First of all, I changed the melody and the meter of the words, and then I found I had to change some of the words. You often run into trouble if you do that because you have to run it past the original artist to see if you can have their permission to update the lyrics. And we got permission.
Did Mick send you a letter signing off on your new lyrics?
I think we got permission from the office. I don’t know who signed off on it, but we got it.
But it would be awful if I ran into Mick on holiday someday in Mustique or something and Mick goes, “Oh, my God. You did an awful version of my song, ‘Paint It, Black.’ Why did you do that to it?” [Laughs a long time.]
I think it’s very magnanimous of them as a band to allow other people to develop their ideas. Not for one minute would I say it’s a better version than the original. It’s just different. When you do something different with a song, then you bring new life to it. That was the point for every cover that we did.
I’ll tell you what I do think I brought to “Paint It, Black,” I think I brought a little Patti Smith attitude to it.
I can hear that. She’s also a huge Mick Jagger fan.
I am the biggest fan of Patti Smith ever. Of all the people who have influenced me, Patti Smith is the greatest.
You’ll have to cover her on your solo album.
Yes. Oooh yeah. It’ll be “Barefoot Dancing.” That’s the one.
Did you try to perform any of the covers faithfully?
The one that was most like the original is probably “Spellbound.” That’s kind of sacred territory for us.
Why is covering Siouxsie Sioux “sacred territory”?
In my opinion, she’s close to heaven. [Pauses and laughs.] I don’t mean she’s nearly dead; she’s just a heavenly person. Punk was a very big influence on my life. She’s right up there with the best there was and the best there is still. She’s still working, and I’m so pleased about that. And “Spellbound” is such a great song: “We are entranced, entranced, dance, dance, dance.”
Another song you changed a bit like “Paint It, Black” was “Super Freak,” which the band melded with “Lonely in Your Nightmare,” off your Rio album.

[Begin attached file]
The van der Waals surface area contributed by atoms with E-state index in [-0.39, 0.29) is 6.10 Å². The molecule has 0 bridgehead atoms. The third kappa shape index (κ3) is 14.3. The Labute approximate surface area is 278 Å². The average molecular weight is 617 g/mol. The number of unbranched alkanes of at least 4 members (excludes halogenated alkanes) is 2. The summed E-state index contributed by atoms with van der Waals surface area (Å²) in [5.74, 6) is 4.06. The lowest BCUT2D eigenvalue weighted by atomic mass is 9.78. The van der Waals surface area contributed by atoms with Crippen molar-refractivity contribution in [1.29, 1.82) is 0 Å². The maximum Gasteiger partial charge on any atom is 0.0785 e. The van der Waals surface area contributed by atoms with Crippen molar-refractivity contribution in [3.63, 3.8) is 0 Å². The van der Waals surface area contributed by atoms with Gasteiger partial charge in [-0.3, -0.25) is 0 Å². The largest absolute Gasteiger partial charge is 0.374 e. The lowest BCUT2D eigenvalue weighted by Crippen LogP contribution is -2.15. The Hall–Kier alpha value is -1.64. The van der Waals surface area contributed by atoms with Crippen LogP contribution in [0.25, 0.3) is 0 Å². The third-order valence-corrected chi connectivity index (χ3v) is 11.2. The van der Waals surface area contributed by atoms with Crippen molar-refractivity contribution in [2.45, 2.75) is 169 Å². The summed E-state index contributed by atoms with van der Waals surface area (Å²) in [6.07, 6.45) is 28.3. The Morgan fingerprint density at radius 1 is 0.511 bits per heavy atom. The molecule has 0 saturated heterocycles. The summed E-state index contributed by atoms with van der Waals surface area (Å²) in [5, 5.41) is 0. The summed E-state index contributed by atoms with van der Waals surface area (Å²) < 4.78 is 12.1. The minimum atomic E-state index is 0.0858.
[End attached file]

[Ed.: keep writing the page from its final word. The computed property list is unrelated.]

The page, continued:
We always felt there was a connection with those bass lines to the songs. [Sings descending bass line.] That thing is in both “Lonely in Your Nightmare” and “Super Freak.” It’s one of those things we messed around with for many, many years before we actually did it. John would see if he could segue the two songs. We managed to achieve it a little bit, never live; it was just something we’d do in soundcheck or when we’re in the studio. This time, we made a concerted effort to see if we could segue the songs in and out of each other.
Speaking of funky bass, how did Victoria De Angelis wind up on “Psycho Killer”?
Well, that was very much John’s idea, as a bass player. He says, “I think we should approach Victoria to see if she’s willing to play bass on this.” And she was. She plays great bass but, [singing] “Ay ay ay ay,” is what you really get from her.
Both Andy Taylor and Warren Cuccurullo play guitar on this record. How did you end up getting them back for this?
We had a lot of songs to begin with that were Andy Taylor songs; we originally recorded them with Andy. It would be wrong not to offer him the opportunity to play on them. Since his announcement of his medical condition last year, all of us wanted to reconnect with him and to have him re-take his place in Duran Duran for at least some of the songs we’re doing, or at least some of the new stuff.